How the heck can a state spend 97% of its revenue on debts to finance capital (or even 25% for that matter) and ever be able to provide for and serve the people of that country? Exchange rates cannot fix these huge problems, which require debt forgiveness. But the current system of exchange rates does make these debt payments increase as exchange rates worsen as is happening now with a strengthening dollar (as most debts are held in dollars). Overall, the percentage of state revenue spent on servicing debts across the Third World has doubled over the last decade according to this UNCTAD report. As surplus value extraction becomes more difficult, interest payments on debt becomes a larger part of the net flow of wealth from the exploited nations to the imperialist countries.
There seems to be no momentum for MIM’s proposed radical changes among the international bourgeoisie at this time, which means the economy will continue to tighten and shrink. And under capitalism that means people will suffer and die. The system is madness. If production of goods ceases to be profitable, production ceases, it does not matter how many people are in need of those goods. But one of the inherent contradictions within capitalism is that the tendency to compete and increase production constantly undercuts the rate of surplus value extraction. As a result profits are always (generally) becoming harder to come by. The introduction of the Chinese proletariat back into the imperialist economy after 1976, but especially in the 1990s, by the capitalists who run that country brought a breath of fresh air to imperialism with a huge, new source of surplus value. By 2008, the rates of profit had once again become harder to maintain, and today those contradictions are playing out in the form of hot wars, trade wars, currency wars and realignments of major powers.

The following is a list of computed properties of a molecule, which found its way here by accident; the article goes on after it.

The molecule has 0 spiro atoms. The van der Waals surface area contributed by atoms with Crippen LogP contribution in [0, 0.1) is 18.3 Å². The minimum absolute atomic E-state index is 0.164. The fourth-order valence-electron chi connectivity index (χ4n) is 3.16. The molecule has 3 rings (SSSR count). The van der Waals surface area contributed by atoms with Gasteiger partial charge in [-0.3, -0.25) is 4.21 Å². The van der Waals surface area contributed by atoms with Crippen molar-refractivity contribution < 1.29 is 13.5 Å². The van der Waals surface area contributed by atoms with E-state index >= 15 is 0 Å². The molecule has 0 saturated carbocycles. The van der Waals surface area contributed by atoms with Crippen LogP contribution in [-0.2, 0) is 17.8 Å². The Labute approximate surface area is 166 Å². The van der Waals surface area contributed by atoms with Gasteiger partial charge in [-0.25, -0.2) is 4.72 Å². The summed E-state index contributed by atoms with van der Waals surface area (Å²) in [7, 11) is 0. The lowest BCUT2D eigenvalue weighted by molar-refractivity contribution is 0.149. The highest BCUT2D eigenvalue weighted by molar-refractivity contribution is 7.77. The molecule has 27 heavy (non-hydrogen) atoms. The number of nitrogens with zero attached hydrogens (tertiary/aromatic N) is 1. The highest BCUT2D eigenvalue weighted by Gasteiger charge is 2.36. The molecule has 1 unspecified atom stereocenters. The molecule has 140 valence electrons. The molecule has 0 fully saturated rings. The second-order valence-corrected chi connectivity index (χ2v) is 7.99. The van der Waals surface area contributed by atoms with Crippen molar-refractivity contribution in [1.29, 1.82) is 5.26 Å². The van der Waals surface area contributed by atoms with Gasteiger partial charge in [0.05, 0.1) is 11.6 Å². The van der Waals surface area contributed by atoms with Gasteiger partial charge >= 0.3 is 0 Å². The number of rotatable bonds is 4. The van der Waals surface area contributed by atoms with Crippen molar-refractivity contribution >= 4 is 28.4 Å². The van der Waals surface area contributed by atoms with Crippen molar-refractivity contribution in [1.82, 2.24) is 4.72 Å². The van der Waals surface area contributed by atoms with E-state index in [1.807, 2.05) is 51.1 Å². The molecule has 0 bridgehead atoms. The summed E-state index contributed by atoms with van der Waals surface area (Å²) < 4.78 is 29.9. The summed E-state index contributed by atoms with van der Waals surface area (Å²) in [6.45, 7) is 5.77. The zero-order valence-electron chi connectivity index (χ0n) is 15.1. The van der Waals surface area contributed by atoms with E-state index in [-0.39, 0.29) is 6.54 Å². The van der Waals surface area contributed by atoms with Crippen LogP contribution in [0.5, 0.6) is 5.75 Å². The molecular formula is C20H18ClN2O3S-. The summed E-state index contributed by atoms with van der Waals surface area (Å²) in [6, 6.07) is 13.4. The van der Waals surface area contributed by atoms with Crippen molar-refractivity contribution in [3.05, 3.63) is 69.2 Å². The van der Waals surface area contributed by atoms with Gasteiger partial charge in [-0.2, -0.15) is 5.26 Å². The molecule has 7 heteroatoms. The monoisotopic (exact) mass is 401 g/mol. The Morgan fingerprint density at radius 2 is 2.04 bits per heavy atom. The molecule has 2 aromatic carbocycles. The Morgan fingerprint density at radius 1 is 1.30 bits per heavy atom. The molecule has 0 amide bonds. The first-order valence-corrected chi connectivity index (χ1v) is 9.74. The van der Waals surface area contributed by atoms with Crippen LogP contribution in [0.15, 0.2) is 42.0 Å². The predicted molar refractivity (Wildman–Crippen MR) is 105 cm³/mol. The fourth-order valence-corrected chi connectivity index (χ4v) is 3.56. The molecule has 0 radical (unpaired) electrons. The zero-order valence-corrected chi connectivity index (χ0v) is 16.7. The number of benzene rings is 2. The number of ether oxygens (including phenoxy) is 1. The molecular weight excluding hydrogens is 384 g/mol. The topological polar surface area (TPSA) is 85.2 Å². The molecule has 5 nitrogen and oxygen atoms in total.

The overturning of Roe v. Wade is a setback for the health of mostly the gender aristocracy, but also some who are truly gender oppressed in this country. In that sense, we view this issue similar to how we view the question of universal healthcare in the United $tates.(1) However, MIM’s gender analysis is more relevant in this struggle over abortion.
"The gender aristocracy by definition is not oppressed in the gender strand. Concretely, imperialist country wimmin are not gender oppressed.
For this reason, if we put forward the gender demands of the imperialist country wimmin, like it or not, we are heading in a reactionary direction."
To those who see the overturn of Roe v. Wade as a violent attack on themselves, on wimmin, we offer some food for thought. The abortion issue was made a hot button issue with a lot of money for the purpose of mobilizing voters. As long as we live under a bourgeois democracy, this will continue to happen. For all the rhetoric about “taking money out of politics”, nothing has happened, because we live in a profit-driven system. We must overthrow capitalism and patriarchy to meet the needs of the gender oppressed.
To those who oppose abortion, we repeat that we can eliminate abortion by sterilizing men after storing semen samples from them. If you aren’t willing to talk about such alternatives, that would save the lives of wimmin, then you are not pro-life you are pro-patriarchy.
The MIM Platform calls for mandatory sex education by age 11. Under the dictatorship of the proletariat, there will be free universal health care including unlimited access to PPE such as contraception. This, combined with the overall sense of purpose and community that will come with building a new society, we believe will significantly decrease the number of abortions, which have already been declining in this country.